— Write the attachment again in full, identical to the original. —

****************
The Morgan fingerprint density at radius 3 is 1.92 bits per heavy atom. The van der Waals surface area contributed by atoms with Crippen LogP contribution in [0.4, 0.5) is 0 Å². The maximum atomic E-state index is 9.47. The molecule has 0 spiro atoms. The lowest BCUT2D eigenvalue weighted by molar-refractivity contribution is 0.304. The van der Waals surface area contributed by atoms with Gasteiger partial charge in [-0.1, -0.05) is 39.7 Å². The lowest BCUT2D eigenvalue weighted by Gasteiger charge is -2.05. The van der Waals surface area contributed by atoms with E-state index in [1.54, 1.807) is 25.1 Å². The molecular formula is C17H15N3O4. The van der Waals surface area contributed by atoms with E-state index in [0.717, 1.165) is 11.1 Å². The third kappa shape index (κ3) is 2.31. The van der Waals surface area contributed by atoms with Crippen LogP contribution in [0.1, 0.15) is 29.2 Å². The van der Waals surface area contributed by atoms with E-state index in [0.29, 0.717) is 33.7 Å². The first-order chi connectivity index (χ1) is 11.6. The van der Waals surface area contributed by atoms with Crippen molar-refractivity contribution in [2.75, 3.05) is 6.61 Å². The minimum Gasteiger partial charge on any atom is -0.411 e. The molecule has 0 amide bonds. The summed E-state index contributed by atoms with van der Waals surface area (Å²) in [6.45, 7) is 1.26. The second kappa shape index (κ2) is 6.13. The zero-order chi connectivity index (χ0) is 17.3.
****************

The Morgan fingerprint density at radius 3 is 1.92 bits per heavy atom. The van der Waals surface area contributed by atoms with Crippen LogP contribution in [0.4, 0.5) is 0 Å². The maximum atomic E-state index is 9.47. The molecule has 0 spiro atoms. The lowest BCUT2D eigenvalue weighted by molar-refractivity contribution is 0.304. The van der Waals surface area contributed by atoms with Gasteiger partial charge in [-0.1, -0.05) is 39.7 Å². The lowest BCUT2D eigenvalue weighted by Gasteiger charge is -2.05. The van der Waals surface area contributed by atoms with E-state index in [1.54, 1.807) is 25.1 Å². The molecular formula is C17H15N3O4. The van der Waals surface area contributed by atoms with E-state index in [0.717, 1.165) is 11.1 Å². The third kappa shape index (κ3) is 2.31. The van der Waals surface area contributed by atoms with Crippen LogP contribution in [0.1, 0.15) is 29.2 Å². The van der Waals surface area contributed by atoms with E-state index in [0.29, 0.717) is 33.7 Å². The first-order chi connectivity index (χ1) is 11.6. The van der Waals surface area contributed by atoms with Crippen molar-refractivity contribution in [2.75, 3.05) is 6.61 Å². The minimum Gasteiger partial charge on any atom is -0.411 e. The molecule has 0 amide bonds. The summed E-state index contributed by atoms with van der Waals surface area (Å²) in [6.45, 7) is 1.26. The second kappa shape index (κ2) is 6.13. The zero-order chi connectivity index (χ0) is 17.3.